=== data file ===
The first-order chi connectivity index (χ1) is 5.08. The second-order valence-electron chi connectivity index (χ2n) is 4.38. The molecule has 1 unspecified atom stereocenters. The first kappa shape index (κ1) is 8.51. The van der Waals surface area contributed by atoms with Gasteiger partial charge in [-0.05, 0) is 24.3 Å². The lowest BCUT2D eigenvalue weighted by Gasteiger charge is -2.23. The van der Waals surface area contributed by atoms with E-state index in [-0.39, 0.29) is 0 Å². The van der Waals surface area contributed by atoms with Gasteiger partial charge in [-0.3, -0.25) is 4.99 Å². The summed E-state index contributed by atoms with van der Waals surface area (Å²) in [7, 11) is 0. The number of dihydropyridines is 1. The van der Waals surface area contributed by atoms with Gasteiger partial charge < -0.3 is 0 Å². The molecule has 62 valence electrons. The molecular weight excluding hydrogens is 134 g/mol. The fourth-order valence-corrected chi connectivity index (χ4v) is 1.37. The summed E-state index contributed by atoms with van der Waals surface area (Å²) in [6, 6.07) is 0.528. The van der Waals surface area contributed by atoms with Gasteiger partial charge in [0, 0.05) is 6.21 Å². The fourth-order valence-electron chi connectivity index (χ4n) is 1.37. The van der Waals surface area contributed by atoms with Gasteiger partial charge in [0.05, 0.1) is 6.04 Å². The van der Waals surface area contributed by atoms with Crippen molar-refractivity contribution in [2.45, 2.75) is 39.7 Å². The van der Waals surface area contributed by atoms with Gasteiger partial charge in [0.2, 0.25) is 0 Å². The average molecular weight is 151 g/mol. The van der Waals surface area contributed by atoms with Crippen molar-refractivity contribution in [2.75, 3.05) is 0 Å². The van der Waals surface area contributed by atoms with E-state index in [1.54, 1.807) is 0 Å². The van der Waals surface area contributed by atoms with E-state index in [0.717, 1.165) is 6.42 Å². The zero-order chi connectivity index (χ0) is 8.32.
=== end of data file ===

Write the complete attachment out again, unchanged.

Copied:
The first-order chi connectivity index (χ1) is 5.08. The second-order valence-electron chi connectivity index (χ2n) is 4.38. The molecule has 1 unspecified atom stereocenters. The first kappa shape index (κ1) is 8.51. The van der Waals surface area contributed by atoms with Gasteiger partial charge in [-0.05, 0) is 24.3 Å². The lowest BCUT2D eigenvalue weighted by Gasteiger charge is -2.23. The van der Waals surface area contributed by atoms with E-state index in [-0.39, 0.29) is 0 Å². The van der Waals surface area contributed by atoms with Gasteiger partial charge in [-0.3, -0.25) is 4.99 Å². The summed E-state index contributed by atoms with van der Waals surface area (Å²) in [7, 11) is 0. The number of dihydropyridines is 1. The van der Waals surface area contributed by atoms with Gasteiger partial charge < -0.3 is 0 Å². The molecule has 62 valence electrons. The molecular weight excluding hydrogens is 134 g/mol. The fourth-order valence-corrected chi connectivity index (χ4v) is 1.37. The summed E-state index contributed by atoms with van der Waals surface area (Å²) in [6, 6.07) is 0.528. The van der Waals surface area contributed by atoms with Gasteiger partial charge in [0, 0.05) is 6.21 Å². The fourth-order valence-electron chi connectivity index (χ4n) is 1.37. The van der Waals surface area contributed by atoms with Gasteiger partial charge in [0.05, 0.1) is 6.04 Å². The van der Waals surface area contributed by atoms with Crippen molar-refractivity contribution in [2.45, 2.75) is 39.7 Å². The van der Waals surface area contributed by atoms with Gasteiger partial charge in [0.2, 0.25) is 0 Å². The average molecular weight is 151 g/mol. The van der Waals surface area contributed by atoms with Crippen molar-refractivity contribution in [2.75, 3.05) is 0 Å². The van der Waals surface area contributed by atoms with E-state index in [1.54, 1.807) is 0 Å². The van der Waals surface area contributed by atoms with E-state index in [0.717, 1.165) is 6.42 Å². The zero-order chi connectivity index (χ0) is 8.32.